OBAMA: And it's not just a matter of it not being polite to say nigger in public. That's not a measure of whether racism still exists or not. It's not just a matter of overt discrimination. You have -- societies don't overnight completely erase everything that happened 200 to 300 years prior.

KOSINSKI: The shock value lost on no one, but the White House denies that that was his intent, that it was even planned. He says it just came out.

JOSH EARNEST, WHITE HOUSE PRESS SECRETARY: The president was merely making an argument in an informal setting.

KOSINSKI (on camera): He had to have known this was going to get a reaction, right?

EARNEST: I don't think he was surprised by that, but I do think that it has prompted careful consideration of what exactly he said.

KOSINSKI (voice-over): It's the latest of several strikingly emotional statements after the Charleston shootings.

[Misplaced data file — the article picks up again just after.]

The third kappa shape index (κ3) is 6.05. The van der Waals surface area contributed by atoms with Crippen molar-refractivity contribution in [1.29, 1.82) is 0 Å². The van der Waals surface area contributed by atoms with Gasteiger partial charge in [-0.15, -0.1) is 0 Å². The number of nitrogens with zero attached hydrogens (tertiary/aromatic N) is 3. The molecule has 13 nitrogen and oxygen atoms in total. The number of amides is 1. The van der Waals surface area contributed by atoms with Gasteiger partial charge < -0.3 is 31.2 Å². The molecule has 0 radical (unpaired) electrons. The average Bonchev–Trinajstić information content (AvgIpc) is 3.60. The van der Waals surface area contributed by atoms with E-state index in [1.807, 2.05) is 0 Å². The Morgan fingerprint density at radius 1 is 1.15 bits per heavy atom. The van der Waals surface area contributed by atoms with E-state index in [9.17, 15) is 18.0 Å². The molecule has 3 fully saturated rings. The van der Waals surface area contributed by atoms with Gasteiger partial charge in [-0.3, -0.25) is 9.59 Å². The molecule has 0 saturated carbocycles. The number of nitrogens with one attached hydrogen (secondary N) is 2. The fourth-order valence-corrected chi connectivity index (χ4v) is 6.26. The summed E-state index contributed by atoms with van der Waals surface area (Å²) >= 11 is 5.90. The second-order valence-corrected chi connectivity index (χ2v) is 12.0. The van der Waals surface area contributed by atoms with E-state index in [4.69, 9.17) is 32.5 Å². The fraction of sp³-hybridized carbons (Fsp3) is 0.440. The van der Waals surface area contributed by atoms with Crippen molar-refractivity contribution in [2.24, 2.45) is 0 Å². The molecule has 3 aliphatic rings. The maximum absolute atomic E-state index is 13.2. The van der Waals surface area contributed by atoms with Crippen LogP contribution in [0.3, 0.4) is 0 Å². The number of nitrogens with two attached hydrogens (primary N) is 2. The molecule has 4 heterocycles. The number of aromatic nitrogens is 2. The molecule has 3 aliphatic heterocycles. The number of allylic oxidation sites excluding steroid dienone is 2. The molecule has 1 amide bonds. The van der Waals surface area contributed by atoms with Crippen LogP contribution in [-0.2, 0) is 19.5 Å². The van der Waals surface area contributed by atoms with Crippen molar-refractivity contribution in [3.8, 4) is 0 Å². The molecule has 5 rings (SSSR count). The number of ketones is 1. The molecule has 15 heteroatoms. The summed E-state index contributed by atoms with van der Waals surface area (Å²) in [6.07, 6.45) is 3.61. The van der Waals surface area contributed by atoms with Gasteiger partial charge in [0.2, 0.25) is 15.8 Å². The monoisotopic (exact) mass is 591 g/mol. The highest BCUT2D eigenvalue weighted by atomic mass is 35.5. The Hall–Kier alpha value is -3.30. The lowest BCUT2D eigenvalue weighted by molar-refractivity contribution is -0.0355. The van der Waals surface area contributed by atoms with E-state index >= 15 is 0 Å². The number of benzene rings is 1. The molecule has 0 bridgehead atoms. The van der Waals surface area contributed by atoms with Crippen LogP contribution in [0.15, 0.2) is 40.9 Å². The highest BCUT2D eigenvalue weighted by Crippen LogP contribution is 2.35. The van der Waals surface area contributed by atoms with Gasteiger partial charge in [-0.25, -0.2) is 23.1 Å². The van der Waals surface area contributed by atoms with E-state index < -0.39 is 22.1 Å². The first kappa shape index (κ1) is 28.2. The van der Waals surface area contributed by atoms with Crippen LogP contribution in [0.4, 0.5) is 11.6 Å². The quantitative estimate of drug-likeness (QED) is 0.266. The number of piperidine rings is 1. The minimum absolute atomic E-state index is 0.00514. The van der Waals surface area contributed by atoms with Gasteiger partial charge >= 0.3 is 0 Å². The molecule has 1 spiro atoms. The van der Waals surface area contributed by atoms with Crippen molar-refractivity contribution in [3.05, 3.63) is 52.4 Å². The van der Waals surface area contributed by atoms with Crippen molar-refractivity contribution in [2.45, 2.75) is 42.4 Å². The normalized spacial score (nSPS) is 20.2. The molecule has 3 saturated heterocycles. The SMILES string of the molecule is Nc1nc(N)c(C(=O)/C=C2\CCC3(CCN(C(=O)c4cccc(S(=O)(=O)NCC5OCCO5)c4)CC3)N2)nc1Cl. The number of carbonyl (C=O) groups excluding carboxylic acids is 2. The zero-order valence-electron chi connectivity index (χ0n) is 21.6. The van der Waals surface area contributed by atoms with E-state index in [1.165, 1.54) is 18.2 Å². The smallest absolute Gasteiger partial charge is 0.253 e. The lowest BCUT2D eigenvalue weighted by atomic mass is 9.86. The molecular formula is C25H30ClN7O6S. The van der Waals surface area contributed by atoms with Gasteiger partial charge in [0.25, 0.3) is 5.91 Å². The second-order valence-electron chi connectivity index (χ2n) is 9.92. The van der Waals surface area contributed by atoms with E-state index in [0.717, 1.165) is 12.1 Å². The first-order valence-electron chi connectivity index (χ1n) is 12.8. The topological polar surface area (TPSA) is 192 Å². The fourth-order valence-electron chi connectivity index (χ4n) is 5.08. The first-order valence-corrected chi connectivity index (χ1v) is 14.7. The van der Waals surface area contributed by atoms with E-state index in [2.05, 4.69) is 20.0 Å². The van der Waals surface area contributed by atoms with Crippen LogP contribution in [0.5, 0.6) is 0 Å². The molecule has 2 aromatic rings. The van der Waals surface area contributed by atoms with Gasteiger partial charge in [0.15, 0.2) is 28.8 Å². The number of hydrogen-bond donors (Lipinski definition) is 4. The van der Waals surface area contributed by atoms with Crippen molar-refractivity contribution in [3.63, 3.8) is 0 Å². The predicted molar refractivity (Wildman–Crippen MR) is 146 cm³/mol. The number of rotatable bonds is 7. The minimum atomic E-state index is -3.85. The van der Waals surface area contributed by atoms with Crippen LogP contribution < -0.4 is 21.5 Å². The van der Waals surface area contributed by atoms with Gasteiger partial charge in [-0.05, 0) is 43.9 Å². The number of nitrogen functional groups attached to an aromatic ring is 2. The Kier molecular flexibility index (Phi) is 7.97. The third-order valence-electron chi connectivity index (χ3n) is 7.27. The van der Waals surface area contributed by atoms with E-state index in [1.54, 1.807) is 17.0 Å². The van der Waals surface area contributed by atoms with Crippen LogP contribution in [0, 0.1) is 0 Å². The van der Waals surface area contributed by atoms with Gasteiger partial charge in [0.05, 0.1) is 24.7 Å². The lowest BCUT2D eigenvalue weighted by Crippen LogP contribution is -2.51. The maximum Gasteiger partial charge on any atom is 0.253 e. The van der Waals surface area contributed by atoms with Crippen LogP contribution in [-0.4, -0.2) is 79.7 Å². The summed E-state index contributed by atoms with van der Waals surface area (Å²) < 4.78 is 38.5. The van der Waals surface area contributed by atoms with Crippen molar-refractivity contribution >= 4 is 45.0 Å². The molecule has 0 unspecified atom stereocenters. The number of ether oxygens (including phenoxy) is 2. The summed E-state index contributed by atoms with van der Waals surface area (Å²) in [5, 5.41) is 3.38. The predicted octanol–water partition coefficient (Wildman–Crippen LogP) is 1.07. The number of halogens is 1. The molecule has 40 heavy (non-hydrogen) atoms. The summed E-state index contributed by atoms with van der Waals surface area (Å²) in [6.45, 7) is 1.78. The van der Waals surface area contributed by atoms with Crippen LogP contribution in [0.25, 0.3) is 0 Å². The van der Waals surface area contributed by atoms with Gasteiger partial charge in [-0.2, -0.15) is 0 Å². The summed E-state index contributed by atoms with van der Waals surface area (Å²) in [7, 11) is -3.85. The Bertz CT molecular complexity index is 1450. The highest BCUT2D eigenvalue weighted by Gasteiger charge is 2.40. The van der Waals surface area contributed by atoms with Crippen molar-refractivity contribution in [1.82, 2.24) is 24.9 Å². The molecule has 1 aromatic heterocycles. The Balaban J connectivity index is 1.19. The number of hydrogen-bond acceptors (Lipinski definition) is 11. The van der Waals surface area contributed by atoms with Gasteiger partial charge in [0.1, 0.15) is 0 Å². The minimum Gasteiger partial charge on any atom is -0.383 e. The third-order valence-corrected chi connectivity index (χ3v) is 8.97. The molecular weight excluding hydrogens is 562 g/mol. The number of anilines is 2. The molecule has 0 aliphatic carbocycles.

OBAMA: Communities like this have had to endure tragedies like this too many times.

I refuse to act as if this is the new normal.

KOSINSKI: This may be the first time since the Trayvon Martin shooting three years ago that the president spoke directly, personally enough that it was controversial.

OBAMA: If I had a son, he'd look like Trayvon.

KOSINSKI: President Obama, though, has long fielded criticism within the black community, seeming reluctant to speak forcefully on race, often trying to carefully temper his words to strike a perfect balance.

He campaigned, of course, on trying to move the national conversation beyond race.

OBAMA: There is not a black America and a white America and Latino America and Asian America. There's the United States of America.

KOSINSKI: As for the surprise over hearing the president saying the "N" word, he did write it and refer to it more than a dozen times in his book, "Dreams from My Father," of how that word affected him growing up, shaped his private views on race, more of which we're hearing now.


KOSINSKI: Yes. We're hearing analysts say it's about time that we hear the president speak so directly on this issue. And, you know, not everybody was happy that he chose to use that word, but we're also hearing from people today who are saying that they're surprised people are surprised.